Postdoctoral fellow Cynthia Yoon led the study which showed that adolescents who engaged in two or more disordered eating behaviors, such as frequent dieting, had higher BMI levels in adulthood than those who did not use those behaviors.
Associate Professor Jamie Stang co-wrote a commentary calling for the review of the U.S. guidelines to assure they reflect current research and thinking as well as factor in the diversity of women across the country.
Professor Aaron Folsom was honored by the American Heart Association with the opportunity to present the 2019 Ancel Keys Memorial Lecture during the organization’s scientific sessions in November.
PhD student Morgan Wright found that prostate cancer patients with only cats or only dogs scored lower in mental health wellbeing compared to people who didn’t own pets.
Associate Professor Ryan Demmer led a study that identified oral bacteria linked to changes in blood glucose levels.
Research led by Associate Professor Rachel Widome showed nearly 30% of teens studied reported getting less than seven hours of sleep per night.
The study led by researcher Rob Walker also showed that only 8% of men who had a VTE while on testosterone therapy had a clinical diagnosis of having low levels of testosterone in the body.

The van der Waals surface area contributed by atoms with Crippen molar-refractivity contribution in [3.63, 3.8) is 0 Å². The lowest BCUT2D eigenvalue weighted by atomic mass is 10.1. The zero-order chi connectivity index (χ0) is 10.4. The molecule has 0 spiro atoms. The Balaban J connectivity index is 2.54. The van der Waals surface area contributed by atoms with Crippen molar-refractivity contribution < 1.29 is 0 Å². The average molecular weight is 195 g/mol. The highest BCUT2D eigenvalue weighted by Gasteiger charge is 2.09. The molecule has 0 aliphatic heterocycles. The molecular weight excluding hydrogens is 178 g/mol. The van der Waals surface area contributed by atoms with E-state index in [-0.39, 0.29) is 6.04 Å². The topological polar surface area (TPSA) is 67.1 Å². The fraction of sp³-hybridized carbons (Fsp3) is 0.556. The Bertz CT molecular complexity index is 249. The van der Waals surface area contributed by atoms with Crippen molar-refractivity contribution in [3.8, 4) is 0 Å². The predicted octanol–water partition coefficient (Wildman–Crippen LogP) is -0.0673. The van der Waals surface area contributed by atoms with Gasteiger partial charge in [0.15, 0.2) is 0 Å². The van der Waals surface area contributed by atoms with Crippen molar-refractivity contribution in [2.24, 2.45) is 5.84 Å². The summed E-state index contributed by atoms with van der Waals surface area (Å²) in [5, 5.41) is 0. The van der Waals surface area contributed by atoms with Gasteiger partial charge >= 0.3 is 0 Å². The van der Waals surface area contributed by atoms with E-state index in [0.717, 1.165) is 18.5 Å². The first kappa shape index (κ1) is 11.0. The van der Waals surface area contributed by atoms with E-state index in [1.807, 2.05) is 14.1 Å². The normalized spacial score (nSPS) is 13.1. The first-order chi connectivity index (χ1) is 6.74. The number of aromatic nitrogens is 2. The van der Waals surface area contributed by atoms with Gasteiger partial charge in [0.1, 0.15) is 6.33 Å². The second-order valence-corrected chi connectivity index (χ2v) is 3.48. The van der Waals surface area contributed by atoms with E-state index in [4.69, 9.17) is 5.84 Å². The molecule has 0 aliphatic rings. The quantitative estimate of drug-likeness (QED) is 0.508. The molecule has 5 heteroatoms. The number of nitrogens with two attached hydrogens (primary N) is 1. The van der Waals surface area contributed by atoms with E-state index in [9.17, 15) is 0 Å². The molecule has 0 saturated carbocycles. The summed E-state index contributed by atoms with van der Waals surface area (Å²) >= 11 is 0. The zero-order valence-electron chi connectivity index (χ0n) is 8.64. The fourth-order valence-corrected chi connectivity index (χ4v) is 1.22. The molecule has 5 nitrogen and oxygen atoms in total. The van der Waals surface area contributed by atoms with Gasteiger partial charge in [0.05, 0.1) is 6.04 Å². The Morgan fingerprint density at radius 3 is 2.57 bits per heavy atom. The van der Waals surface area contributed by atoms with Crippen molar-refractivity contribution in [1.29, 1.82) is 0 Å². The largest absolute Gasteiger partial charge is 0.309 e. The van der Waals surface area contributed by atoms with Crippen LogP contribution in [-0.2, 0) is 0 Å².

A study of people age 74-84 by recent graduate Mary Rooney (PhD ’19) found that 2.5% of them had an undiagnosed hearth rhythm problem called atrial fibrillation.
A study led by postdoctoral research fellow Kelsie Full found that woman who slept less than seven hours had higher risk cardiovascular disease and other health issues.
Postdoctoral researcher Summer Martins found women had varying sexual health experiences when traveling abroad, including difficulties obtaining quality birth control.
The group are part of the nationwide Atherosclerosis Risk in Communities (ARIC) study, which has led to breakthroughs in the management and prevention of heart disease and related conditions.
The Project EAT study co-authored by Professor Dianne Neumark-Sztainer found that 95% of those surveyed experienced nearly constant levels of high or low body dissatisfaction from adolescence into adulthood.